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Restoring the Lower Snake River

From the desk of Gilly Lyons. June 3, 2014.

Bear.Valley.Creek.VistaDeja vu all over again. Groundhog Day (the Bill Murray version). Reduce, reuse, recycle. Same <stuff>, different day.

Each of these expressions has been used at one time or another over the last 8 or 9 months to describe the virtually-unchanged Columbia-Snake salmon plan issued by federal agencies – first in draft form last September and then in final form in mid-January. And while these phrases are entirely accurate – the 2014 federal salmon plan is almost identical to the illegal 2008/2010 plan it’s supposed to replace – they may not tell the full story. Sure, the federal agencies have issued three illegal plans in a row, and now we have a recently-released fourth attempt that manages to both repeat the mistakes of the past and roll back existing salmon protections.

But what this string of inadequate and failed plans really tells us is that the federal agencies seem intent on a lowest-common-denominator approach to safeguarding Columbia Basin salmon from the impacts of the hydropower system. Rather than ask questions like, “What do salmon actually need in order to survive and recover?” or “What does real salmon restoration look like and how do we get there?” – it’s as though our federal salmon managers are asking, “What’s the least we can get by with under the law?” or “How can we redefine success under the Endangered Species Act so that things look a whole lot better than they really are?”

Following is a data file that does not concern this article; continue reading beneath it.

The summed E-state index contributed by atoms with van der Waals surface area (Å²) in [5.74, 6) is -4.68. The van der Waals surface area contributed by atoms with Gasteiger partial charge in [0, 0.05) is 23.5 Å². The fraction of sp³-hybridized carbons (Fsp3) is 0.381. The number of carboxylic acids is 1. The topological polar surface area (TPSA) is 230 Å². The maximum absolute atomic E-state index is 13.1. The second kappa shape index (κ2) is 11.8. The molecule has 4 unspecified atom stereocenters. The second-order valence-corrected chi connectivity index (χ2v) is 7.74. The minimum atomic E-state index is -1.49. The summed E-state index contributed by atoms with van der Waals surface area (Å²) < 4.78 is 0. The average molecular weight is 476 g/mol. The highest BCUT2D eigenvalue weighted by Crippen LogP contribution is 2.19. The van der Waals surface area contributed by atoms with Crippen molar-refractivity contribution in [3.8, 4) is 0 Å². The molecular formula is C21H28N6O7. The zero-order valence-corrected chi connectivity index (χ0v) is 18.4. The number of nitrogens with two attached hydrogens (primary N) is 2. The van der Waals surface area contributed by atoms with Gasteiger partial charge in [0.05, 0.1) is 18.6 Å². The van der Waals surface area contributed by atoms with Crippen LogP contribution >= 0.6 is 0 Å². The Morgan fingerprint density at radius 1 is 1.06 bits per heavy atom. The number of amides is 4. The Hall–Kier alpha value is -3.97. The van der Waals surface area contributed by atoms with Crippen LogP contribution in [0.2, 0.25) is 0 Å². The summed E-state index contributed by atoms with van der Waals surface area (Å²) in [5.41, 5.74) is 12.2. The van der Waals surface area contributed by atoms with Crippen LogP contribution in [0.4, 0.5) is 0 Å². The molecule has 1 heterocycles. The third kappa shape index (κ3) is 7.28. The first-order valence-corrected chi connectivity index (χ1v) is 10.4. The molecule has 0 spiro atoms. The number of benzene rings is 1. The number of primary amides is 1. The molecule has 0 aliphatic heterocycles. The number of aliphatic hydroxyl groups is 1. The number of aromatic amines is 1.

After nearly two decades of creatively reinterpreting the Endangered Species Act, assiduously avoiding meaningful and substantial changes to the hydrosystem (where the bulk of salmon mortality occurs), touting habitat improvements as a means to mitigate for the harm caused by said hydrosystem despite a lack of evidence showing that such mitigation actually works, and, more recently, sidestepping any attempt to address the clear and present danger posed by climate change, the federal agencies have shown that their eagerness to protect the status quo apparently trumps their interest in ensuring the longterm protection and recovery of salmon and steelhead. Pacific Northwest residents and American taxpayers deserve much more – as do the very species we’re supposed to be restoring.

With stubborn recalcitrance like this, we can only assume that the federal government is itching to go back to court over their latest salmon plan. Since the 2008/2010 salmon plan was ruled illegal almost three years ago (leading to the current plan that was issued in January 2014), conservation and fishing groups have repeatedly asked – actually, more like strongly urged, on occasions too numerous to list – that the Obama Administration seize the opportunity to end the cycle of poor decision-making and litigation and convene a solutions-driven process that brings together a range of stakeholders from across the Columbia Basin to find a durable path forward on this complex, long-running challenge. No dice. More recently, over the last year, salmon advocates, along with the State of Oregon, the Nez Perce Tribe, and others, have proposed a collaborative experimental spill program that could do wonders for salmon survival and productivity – another opportunity to perhaps take a break from the ongoing litigation. Again, the answer so far has been a resounding no (and if you’re an electricity ratepayer in the Northwest, you may be interested to know that Bonneville Power Administration has made every effort to squash the possibility of a spill experiment; indeed, it's safe to say that they’ve spared no expense in trying to ensure this tremendously promising effort doesn’t get off the ground).

So a return to the courtroom may very well be inevitable – and, in the absence of any kind of collaborative process or willingness to consider new measures like expanded spill, a necessary next step toward ensuring our Columbia and Snake River salmon receive the near-term protections they need - and that the law requires. Stay tuned.

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